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Dawn - Your post on ANA touched me deeply. I agree that nurses should pull together during nursing school and even more so afterwards. The "cut throats" continue to thrive in the nursing workforce while those of us who became nurses to care for others are gradually fading away. I have been a nurse for nearly 40 years and it grieves me to see instructors, charge nurses, managers, directors and CNO's who are not supportive of nurses go unchecked. Nursing school feels like mental abuse but then entering the workforce and being bullied and verbally and emotionally abused by your "team members" is even worse. I fight against it and, as I finish my masters so I can teach, I look forward to helping new nurses learn the psychology of surviving in the nursing profession.
As a newly licensed RN, I look back over the past several years and think, "Oh my God, how did I survive that?" Nursing school is a bit like Dante's inferno... the ninth circle! ok not a bit, a lot like passing through the deeper rungs of hell. All the while sitting in a lecture hall and wondering when this torture will ever end. My classmate said it perfectly when she described nursing school like being in the middle of the ocean during a hurricane with nothing but a pool noodle to keep you afloat, and then you see a beautiful cruise liner in the distance...the way off distance... the cruise liner represents the end of Nursing school...
Before I started the professional phase of nursing school I had a 4.0 GPA. I was a great student with great study habits but soon realized that nursing school was a whole other animal. I was shocked and dismayed when I had trouble getting my scores out of the high 70's! I thought to myself, I must have a brain aneurysm, there can be no other explanation as to why I cannot seem to get an A on these exams. This was not an isolated situation. After watching some of my early classmates either fail or drop out, wrongly assuming that nursing just wasn't for them, I began to realize that a B in nursing is equal to an A in any other course.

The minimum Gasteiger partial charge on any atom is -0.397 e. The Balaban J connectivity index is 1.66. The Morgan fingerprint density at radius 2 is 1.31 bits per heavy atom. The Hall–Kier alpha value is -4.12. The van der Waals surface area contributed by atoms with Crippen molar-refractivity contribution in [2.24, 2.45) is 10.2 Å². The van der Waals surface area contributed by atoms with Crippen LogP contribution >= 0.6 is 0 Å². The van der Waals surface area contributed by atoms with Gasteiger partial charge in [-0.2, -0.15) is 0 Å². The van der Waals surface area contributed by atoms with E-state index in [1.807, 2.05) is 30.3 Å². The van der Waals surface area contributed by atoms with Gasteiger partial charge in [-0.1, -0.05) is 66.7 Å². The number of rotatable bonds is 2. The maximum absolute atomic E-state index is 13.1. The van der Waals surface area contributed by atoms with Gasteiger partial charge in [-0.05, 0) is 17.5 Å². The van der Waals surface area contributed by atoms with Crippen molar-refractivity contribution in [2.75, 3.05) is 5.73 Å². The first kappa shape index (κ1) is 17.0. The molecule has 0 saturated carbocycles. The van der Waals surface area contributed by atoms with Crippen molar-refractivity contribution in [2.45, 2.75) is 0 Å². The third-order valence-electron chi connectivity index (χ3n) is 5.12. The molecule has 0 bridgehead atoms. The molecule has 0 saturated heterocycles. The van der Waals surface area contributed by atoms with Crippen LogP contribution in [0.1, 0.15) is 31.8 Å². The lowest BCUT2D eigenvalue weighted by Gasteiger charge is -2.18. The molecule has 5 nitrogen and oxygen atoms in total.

After this realization, I began to reach out to my fellow classmates, I decided to change the culture of our class from competition against each other, to a team mentality, where we all strive together to succeed. My motto was, "if you are doing well, then I'm doing well." We formed study groups, support groups, even resorted to prayer and meditation to help bring a sense of calmness and peace to our tumultuous journey.
Nursing school is hard and it can make you feel as if your brain fell out of your head on the way across campus, but if nursing students learn early on to rely on one another and to work as a team, you will not only survive nursing school, but become an excellent nurse who understands the concept of, "team work, makes the dream work!" When you graduate you will need to learn how to work with all types of people and nurses. Some will have developed a sense of compassion while in nursing school, and others will be cut throat. You will need to remember all the tears you and your classmates have shed over those low 70 scores and you will need to remember that nursing school didn't kill you... it made you a better person because you will have come to understand that nursing is all about people who are hurting, and just need to be cared for... So take that pain and mental trauma, that we all know is the foundation of nursing school, and let it mold you into a tender, empathetic care giver.
I promise that the hurricane does eventually end, you will climb onto that graduation cruise ship and you will float away into your future as a professional nurse...Thank God!
Dawn Starbinski RN
West Orange NJ
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